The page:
• Herman Schroder?

        Thanks humblepie. Yes the struggle to enlighten those who prefer the ‘old ways’ is still ongoing. I have been pounding this drum since 2014 which coincided with the rise of the Lions and regrettably I still read these same old arguments year after year. We have the players, we have the blueprint, all we need is the leadership with rugby nous and vision to take us there. Cheers.

  • humblepie

    The Retief article is littered with factual errors.
    1. The All Blacks are more skilled – Utter rubbish. Our 7s players consistently demonstrate higher skill levels than the AB’s.
    2. The Crusaders wanted to play fast against the Lions – complete nonsense. They slowed the game down at every opportunity
    Then he went on to re-engage the old argument of playing “traditional” old school rugby versus modern rugby and concluded that the former is better!

    Old school approach:
    1. Slow the game down
    2. Run into your opponent
    3. Kick at every opportunity. Field position is everything.
    4. Pre-program your players into a set game plan and do not tolerate deviances
    5. Kick for posts at every opportunity that you get. Take the points
    6. Big, heavy players are everything. Don’t even look at a smaller player
    7. Only play rugby in the middle strip of the field. Avoid playing in your own 22. This make the field very small and it has a lower fitness demand on your big, bulky players

    Modern approach (employed by most of the successful teams of late; not only the AB’s):
    1. Play fast rugby in order to open up space. A recognition that first phase ball is sterile ball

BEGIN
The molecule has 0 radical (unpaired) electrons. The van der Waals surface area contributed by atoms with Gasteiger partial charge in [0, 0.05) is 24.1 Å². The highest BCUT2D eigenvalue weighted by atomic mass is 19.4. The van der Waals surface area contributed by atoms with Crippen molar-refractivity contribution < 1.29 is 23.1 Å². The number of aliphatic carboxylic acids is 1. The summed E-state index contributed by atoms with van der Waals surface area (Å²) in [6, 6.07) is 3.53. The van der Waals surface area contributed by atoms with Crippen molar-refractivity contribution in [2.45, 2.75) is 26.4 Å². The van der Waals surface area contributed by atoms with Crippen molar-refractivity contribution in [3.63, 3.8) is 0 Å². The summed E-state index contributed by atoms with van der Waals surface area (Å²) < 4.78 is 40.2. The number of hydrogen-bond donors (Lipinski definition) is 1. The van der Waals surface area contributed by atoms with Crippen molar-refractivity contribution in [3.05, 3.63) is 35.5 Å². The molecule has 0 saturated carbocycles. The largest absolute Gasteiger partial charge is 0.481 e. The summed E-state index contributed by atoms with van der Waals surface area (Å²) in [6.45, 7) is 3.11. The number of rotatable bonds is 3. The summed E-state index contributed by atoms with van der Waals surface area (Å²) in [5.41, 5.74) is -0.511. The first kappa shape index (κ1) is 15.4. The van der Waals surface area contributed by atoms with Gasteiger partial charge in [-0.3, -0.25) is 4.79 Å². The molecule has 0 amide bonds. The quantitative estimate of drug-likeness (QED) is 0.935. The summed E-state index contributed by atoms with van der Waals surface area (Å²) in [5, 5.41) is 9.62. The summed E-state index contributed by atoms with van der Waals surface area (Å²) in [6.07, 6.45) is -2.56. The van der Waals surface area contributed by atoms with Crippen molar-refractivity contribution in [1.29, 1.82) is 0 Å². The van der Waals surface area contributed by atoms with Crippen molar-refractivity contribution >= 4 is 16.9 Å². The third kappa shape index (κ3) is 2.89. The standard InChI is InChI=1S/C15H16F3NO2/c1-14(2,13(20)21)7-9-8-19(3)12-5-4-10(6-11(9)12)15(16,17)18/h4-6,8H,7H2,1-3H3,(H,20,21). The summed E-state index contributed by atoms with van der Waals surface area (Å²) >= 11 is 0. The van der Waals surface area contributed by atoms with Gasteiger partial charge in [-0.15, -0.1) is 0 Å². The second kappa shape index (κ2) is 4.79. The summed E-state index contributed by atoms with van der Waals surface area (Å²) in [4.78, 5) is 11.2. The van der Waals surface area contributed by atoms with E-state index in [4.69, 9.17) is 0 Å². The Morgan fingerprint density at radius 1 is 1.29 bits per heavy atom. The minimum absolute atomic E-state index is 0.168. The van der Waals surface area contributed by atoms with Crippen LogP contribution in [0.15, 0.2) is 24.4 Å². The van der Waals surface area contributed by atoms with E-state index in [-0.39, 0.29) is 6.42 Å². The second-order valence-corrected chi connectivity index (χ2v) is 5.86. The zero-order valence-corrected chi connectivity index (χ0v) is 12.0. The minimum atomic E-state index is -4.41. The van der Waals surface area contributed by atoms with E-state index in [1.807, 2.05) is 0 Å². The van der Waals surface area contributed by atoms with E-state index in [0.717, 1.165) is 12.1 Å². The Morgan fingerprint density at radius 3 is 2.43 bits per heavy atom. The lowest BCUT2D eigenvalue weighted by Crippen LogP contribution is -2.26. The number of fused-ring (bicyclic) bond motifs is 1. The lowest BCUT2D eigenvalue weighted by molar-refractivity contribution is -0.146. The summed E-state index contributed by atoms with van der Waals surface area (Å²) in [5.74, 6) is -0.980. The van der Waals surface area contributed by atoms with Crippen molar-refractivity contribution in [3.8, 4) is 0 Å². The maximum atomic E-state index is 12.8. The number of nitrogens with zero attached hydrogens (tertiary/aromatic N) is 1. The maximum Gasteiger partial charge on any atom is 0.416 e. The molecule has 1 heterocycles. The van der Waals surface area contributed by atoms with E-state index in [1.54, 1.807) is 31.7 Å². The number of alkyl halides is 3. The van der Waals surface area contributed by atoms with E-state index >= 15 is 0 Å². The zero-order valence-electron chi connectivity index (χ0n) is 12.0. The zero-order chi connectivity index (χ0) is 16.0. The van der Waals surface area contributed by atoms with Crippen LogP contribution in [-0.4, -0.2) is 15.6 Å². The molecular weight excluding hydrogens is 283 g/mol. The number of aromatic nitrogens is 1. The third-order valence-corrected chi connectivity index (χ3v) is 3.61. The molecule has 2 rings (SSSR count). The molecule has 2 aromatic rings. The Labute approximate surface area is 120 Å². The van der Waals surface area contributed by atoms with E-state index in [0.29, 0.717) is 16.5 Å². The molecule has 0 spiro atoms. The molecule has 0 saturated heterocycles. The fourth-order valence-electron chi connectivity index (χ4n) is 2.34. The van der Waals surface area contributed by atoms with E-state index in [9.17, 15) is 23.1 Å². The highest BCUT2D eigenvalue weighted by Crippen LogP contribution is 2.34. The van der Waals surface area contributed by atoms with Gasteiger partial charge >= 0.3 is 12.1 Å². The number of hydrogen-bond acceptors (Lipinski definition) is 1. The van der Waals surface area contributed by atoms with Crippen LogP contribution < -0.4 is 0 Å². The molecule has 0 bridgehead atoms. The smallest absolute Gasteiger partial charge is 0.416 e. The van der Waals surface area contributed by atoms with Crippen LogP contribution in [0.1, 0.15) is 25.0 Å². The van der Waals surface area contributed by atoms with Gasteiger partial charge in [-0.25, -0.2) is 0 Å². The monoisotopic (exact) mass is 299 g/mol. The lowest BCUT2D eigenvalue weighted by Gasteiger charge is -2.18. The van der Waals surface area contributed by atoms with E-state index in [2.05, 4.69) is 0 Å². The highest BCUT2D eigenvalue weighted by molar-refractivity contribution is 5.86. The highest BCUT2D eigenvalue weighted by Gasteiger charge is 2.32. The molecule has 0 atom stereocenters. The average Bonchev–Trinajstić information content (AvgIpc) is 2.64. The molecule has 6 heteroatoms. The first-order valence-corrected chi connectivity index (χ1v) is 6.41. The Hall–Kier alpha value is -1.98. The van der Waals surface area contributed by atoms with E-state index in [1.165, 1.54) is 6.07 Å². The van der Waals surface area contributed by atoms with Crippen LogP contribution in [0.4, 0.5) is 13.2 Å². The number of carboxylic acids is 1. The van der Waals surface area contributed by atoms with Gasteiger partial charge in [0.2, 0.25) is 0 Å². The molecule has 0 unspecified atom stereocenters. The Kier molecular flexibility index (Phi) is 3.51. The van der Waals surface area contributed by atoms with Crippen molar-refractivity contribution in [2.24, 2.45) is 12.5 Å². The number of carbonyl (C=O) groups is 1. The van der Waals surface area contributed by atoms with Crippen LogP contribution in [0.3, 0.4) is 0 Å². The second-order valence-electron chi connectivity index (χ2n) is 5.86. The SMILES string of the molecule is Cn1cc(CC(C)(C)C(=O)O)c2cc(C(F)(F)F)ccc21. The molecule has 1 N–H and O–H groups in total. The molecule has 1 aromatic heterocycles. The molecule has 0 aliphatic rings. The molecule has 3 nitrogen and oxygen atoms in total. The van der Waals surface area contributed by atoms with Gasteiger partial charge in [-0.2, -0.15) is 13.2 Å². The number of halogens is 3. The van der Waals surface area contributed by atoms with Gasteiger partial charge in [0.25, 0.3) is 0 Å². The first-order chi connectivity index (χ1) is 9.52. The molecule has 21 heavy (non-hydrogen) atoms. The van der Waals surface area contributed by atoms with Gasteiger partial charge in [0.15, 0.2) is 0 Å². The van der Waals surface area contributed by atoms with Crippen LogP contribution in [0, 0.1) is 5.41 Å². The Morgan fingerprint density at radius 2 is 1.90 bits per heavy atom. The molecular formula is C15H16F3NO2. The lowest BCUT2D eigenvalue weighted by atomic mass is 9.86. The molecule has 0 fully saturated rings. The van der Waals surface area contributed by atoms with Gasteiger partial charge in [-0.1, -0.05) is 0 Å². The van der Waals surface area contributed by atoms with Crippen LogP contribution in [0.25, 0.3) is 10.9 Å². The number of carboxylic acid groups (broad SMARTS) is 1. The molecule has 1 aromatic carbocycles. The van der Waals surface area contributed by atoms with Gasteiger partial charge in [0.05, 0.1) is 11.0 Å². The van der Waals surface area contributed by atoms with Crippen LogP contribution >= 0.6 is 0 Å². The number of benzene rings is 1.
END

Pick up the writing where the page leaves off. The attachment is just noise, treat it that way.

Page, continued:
2. Run into space.
    3. Keep possession. Use the kick sparingly and mostly for attack purposes such as the kick-pass
    4. Don’t play pre-programmed rugby that is very predictable and easy to counter! Value game breakers. Value players that can think on their feet
    5. Don’t kick for posts. This is a cheap pressure release for your opponents when they are under the whip. At a cost of 3 points or less they get an opportunity to rest under the posts for a minute and then restart with play in your opponents half. What a bargain.
    6. Put a higher value on skilled players than big, heavy players. An understanding that the latter can be a disadvantage when the game is played at a high pace.
    7. Play in all areas of the field. Make sure that you take the ball wide and from side to side when you play against bulky opponents. This is an easy way to get them tired and neutralizes them when they arrive at scrums and line-outs as these are then used as opportunities for bulky players to catch their breath.